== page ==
This is Halloween! The time for spooky stories and Thriller dancing is upon us, and if you love fall as much as we do, you may already be planning festivities for All Hallow’s Eve. The 31st should be spent having fun, and not worrying about scary chemicals that may be hiding in Halloween-themed purchases. To help out, we gathered some tips to avoid toxic chemicals, and simple ways to reduce holiday waste, so you can focus on what’s really important — having a spook-tacular Halloween!
Face Paint/ Makeup: Be wary of children’s face paints, as many of them can contain heavy metals like lead or cadmium. Since safety testing sometimes gets brushed under the table, face paint and children’s makeup may contain unlisted ingredients that can pose serious health risks. To avoid heavy metal hocus pocus, choose a costume that doesn’t need face paint, or make your own food-based makeup with ingredients you know and trust.
Costume: If you opt to buy a costume, avoid ones with PVC (Polyvinyl Chloride), as this toxic soft plastic often contains phthalates (serious endocrine disruptor) to make it more flexible. Chemicals found in PVC can also have adverse effects on asthma in children, so it’s best to simply avoid PVC all together. Additionally, check the tags to see if the costume is flame retardant. Avoid the costume if it is. Studies show that flame retardant exposure can lead to serious health issues including cancer and impaired motor skills. There’s always the option of making your own costume, or trading an old for a new with some friends or a sibling.
Candy Carrier: When choosing a candy-carrier, look for plastic-free candy carrying options. Go the extra mile of crafty fun and make your own using a paper grocery bag, or old cloth. Or, go with the tried and true pillow case.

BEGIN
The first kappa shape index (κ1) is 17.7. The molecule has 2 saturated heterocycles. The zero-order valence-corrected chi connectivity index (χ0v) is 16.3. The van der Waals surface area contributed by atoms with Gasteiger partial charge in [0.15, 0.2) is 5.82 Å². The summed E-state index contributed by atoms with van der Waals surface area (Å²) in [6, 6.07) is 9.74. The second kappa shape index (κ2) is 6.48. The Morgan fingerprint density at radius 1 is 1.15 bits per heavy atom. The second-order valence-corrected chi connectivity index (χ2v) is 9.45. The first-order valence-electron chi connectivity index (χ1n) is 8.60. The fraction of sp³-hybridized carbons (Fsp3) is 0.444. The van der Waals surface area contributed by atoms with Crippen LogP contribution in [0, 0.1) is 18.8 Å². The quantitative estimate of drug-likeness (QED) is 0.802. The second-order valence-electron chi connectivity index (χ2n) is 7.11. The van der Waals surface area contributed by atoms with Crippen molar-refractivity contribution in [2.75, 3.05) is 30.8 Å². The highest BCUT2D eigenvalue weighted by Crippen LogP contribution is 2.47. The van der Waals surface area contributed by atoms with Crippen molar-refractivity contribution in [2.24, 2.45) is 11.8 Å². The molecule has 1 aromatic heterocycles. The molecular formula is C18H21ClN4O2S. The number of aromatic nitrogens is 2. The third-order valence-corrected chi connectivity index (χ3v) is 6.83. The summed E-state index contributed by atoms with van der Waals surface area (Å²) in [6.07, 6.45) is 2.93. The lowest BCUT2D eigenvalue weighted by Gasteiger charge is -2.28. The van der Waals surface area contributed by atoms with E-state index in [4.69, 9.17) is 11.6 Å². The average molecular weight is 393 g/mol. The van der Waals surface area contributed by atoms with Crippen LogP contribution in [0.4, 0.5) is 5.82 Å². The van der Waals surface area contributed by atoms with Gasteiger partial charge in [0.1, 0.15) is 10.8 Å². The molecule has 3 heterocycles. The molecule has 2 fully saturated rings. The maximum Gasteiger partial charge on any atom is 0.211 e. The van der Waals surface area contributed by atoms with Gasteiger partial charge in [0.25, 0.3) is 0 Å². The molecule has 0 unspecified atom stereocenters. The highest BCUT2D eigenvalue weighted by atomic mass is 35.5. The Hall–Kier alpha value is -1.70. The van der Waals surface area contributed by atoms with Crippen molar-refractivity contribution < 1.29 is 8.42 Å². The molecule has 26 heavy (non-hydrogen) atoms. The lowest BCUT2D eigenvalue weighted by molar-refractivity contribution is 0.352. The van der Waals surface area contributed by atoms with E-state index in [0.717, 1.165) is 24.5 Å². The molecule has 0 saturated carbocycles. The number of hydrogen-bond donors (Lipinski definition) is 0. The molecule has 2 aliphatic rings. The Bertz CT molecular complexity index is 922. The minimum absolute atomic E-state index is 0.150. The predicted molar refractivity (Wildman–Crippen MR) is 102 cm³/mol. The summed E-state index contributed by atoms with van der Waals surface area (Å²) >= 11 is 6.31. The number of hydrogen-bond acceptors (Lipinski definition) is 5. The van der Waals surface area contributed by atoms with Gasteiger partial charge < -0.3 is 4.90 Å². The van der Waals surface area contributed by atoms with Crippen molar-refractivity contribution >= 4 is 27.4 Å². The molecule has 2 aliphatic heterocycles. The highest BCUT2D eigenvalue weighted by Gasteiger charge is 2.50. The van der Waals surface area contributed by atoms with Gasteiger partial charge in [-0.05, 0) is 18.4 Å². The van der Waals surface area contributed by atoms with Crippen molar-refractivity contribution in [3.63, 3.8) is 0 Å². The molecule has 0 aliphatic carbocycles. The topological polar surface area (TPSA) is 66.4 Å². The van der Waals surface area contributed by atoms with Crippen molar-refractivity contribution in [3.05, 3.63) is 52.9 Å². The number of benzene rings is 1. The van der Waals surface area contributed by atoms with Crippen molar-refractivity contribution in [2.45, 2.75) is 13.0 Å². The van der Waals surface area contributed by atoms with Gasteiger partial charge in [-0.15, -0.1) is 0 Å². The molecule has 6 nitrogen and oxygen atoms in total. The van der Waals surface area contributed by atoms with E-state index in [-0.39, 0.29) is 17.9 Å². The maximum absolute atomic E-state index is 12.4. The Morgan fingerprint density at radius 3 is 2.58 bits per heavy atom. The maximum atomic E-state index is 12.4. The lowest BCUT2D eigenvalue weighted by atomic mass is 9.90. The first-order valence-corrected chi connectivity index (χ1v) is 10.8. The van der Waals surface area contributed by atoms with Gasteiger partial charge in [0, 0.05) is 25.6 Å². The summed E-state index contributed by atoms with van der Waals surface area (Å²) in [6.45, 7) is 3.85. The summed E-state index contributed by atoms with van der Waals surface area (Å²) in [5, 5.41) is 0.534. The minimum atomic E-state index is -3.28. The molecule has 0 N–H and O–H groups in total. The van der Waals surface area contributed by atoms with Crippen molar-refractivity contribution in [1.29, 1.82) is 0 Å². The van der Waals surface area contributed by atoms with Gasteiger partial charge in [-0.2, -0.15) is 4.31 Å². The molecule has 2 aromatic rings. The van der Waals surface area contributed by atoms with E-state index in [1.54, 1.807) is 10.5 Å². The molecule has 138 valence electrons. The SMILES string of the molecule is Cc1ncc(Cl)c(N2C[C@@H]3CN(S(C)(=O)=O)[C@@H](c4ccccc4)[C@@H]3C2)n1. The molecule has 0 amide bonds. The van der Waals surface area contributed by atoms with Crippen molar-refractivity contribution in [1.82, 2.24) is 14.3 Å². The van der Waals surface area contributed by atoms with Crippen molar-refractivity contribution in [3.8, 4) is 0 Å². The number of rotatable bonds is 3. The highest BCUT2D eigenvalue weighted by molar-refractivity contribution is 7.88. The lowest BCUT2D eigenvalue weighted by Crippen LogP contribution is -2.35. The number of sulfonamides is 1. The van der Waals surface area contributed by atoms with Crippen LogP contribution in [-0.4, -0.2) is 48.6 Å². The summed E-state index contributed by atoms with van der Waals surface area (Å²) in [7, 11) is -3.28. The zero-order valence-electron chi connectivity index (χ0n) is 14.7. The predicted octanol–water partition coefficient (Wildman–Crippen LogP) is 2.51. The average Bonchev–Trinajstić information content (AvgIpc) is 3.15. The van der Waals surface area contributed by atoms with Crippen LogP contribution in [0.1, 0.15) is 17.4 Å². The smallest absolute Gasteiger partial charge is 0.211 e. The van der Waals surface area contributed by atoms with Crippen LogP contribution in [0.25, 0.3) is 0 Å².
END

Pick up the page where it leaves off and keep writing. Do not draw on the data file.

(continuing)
Keep it local – Support your community and purchase locally grown gourds, pumpkins, corn, and hay bales whenever possible. When all is said and done, use leftovers as mulch or find a compost pile for the remains.
Keep it simple – Avoid the temptation to buy plastic, electronic, or one-time-use decorations such as spider webs or inflatable ghouls. A lot of these end up in landfills, or in animal tummies if left outside for too long. Plus, less “things” mean less year-round clutter, and less household dust.
Keep it crafty – There’s nothing wrong with keeping it home made! Plus, it’s so much fun to make your own decorations. Use cardboard to make tombstones and window shadows, egg cartons and string to make bats, cheese cloth as dusty webs, socks as ghosts, and so much more!
Monster Mash Bashes
Not into trick-or-treating? Ready those e-vites for a Halloween delight. Whether hosting or bringing an item to a pot luck, use reusable dishes and utensils to keep trash at a minimum, and label a bin for those recyclables. Ditch the pre-packaged candy for bulk or homemade treats, and keep food local when the chance presents itself.